Routine Care Fails to Aid Ovarian Cancer Detection in Older Women


PALM SPRINGS, CALIF. — Routine medical care and comprehensive health insurance coverage seem to improve the early detection of epithelial ovarian cancer in women aged 59 and younger, but not in those aged 60 and older, Dr. Sherry H. Weitzen reported in a poster session at the annual meeting of the Society of Gynecologic Oncologists.

“It surprised me that there was very little effect of access to care for older women in terms of being diagnosed at an earlier stage,” Dr. Weitzen, an epidemiologist in the obstetrics and gynecology department at Brown University, Providence, R.I., said in an interview.

“I was disappointed because … it seems like older women are doomed to being diagnosed later. That's what the literature says anyway, and there seems to be no kind of help for them [even] if they are vigilant about their health care.”

Dr. Weitzen and her associates reviewed the medical charts of 832 women diagnosed with epithelial ovarian cancer at Women and Infants Hospital in Providence between 1991 and 2004.

They used International Federation of Gynecology and Obstetrics (FIGO) standards to determine tumor stage during or after surgery, and defined health insurance as private/Medicare and Medicaid/uninsured/self-pay/none documented.

Of the 832 women, most (540) were diagnosed with late-stage disease, 82% were insured by Medicare or private insurance plans, and 66% reported having a “usual” care provider.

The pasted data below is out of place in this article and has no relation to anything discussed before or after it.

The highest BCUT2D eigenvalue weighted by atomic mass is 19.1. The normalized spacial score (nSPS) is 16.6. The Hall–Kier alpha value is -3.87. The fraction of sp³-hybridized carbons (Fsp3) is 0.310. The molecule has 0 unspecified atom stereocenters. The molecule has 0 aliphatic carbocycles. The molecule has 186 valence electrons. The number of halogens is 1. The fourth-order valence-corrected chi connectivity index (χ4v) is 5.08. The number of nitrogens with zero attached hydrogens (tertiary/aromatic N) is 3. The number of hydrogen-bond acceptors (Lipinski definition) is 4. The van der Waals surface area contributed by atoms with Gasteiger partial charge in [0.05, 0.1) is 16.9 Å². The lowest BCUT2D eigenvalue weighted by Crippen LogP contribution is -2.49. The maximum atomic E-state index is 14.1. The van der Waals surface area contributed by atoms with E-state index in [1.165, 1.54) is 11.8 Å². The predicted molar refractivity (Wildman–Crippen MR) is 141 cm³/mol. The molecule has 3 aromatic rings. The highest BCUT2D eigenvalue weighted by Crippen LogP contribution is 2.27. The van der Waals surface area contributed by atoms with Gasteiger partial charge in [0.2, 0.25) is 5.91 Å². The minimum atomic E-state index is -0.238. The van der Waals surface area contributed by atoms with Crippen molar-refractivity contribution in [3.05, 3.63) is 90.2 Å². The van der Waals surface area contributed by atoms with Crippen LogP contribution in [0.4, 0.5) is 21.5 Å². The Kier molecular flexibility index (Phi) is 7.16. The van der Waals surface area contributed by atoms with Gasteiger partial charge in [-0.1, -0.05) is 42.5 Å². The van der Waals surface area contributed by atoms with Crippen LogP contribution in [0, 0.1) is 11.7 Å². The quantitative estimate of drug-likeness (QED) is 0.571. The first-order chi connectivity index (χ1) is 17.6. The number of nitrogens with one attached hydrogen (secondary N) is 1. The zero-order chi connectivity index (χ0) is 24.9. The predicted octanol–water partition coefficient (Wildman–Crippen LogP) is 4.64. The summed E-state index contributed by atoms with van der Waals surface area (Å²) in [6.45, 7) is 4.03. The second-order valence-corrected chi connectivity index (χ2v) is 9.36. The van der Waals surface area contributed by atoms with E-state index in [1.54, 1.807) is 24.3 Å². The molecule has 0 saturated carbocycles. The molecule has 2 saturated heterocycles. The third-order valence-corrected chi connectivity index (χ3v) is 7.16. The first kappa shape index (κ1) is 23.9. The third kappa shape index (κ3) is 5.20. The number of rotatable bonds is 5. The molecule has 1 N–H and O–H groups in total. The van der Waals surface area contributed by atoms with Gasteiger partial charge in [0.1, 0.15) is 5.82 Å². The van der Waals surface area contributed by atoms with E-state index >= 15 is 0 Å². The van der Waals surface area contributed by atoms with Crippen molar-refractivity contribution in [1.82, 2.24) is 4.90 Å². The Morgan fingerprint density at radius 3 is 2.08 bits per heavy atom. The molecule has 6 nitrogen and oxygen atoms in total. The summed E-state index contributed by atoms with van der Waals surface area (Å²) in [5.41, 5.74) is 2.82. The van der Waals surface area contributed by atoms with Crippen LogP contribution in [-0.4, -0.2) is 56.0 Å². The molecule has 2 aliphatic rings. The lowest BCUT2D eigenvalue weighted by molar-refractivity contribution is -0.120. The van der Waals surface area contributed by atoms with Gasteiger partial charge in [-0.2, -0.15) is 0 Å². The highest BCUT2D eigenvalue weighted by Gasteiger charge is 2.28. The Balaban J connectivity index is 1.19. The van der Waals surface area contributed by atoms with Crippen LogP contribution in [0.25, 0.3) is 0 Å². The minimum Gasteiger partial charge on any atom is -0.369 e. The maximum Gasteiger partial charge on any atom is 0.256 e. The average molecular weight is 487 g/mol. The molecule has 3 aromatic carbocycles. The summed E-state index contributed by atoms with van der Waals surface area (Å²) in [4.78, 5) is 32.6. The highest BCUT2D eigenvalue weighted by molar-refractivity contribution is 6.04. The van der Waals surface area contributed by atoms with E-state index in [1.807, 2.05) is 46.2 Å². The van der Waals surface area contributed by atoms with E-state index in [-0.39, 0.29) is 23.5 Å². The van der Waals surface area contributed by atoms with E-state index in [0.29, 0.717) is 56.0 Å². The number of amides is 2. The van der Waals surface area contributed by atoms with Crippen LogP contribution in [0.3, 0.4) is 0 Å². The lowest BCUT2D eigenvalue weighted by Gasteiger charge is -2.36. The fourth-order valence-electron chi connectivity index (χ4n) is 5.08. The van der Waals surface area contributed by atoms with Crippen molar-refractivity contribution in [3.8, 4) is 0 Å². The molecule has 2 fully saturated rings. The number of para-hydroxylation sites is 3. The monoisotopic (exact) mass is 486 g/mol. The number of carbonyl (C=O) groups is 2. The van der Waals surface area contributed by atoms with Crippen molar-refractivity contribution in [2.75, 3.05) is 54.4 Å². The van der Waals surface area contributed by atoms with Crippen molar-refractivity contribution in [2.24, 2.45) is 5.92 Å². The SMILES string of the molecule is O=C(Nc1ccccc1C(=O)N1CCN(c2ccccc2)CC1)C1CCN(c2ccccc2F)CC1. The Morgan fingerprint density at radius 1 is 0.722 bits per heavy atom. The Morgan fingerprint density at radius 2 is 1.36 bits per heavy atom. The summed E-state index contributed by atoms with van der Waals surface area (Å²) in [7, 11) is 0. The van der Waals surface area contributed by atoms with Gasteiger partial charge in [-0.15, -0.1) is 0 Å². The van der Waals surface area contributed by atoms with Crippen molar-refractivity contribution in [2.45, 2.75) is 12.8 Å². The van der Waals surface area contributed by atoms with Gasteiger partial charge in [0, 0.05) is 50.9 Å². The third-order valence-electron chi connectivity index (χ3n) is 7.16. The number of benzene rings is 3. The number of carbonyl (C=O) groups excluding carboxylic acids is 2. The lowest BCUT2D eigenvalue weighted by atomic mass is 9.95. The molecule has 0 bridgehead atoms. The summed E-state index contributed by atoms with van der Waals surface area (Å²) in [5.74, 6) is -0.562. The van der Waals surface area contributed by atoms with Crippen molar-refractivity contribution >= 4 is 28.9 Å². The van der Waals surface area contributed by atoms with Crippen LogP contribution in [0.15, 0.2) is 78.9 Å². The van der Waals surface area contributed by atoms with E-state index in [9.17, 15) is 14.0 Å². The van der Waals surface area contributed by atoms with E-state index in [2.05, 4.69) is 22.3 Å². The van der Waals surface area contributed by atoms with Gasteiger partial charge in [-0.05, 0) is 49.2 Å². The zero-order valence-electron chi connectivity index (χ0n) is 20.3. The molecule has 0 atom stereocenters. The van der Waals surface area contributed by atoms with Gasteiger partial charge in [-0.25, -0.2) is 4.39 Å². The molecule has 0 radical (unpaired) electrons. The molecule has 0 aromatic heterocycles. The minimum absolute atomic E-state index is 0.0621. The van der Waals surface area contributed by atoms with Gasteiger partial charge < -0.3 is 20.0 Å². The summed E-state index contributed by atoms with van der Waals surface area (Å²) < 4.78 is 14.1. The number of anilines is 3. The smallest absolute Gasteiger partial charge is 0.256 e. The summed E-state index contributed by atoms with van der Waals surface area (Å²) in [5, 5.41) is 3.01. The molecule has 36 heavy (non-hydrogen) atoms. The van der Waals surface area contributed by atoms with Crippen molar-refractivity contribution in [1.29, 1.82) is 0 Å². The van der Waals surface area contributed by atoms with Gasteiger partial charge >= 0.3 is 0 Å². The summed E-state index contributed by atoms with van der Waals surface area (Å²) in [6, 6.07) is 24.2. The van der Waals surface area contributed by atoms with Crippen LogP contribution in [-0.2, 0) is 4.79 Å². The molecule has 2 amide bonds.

Of the 292 women diagnosed with early-stage disease, 71% reported having routine medical care, compared with 63% of their counterparts who were diagnosed with late-stage disease. In addition, 85% of women with early-stage disease had Medicare or private insurance, compared with 80% of women diagnosed with late-stage disease.

After adjusting for age at diagnosis, the researchers found that women who had routine medical care plus Medicare and/or private insurance were 1.74 times more likely to have ovarian cancer diagnosed at an early stage, compared with those who had no routine care and no other insurance plans.

“For women less than 60 years of age, the combined effect of having both routine care and better health insurance had two times the odds of earlier diagnosis, compared to women with no routine care and other health insurance,” the researchers wrote in their poster.

Dr. Weitzen said the study underscores the importance of early detection, noting that physicians “should encourage their patients to come in regularly.”

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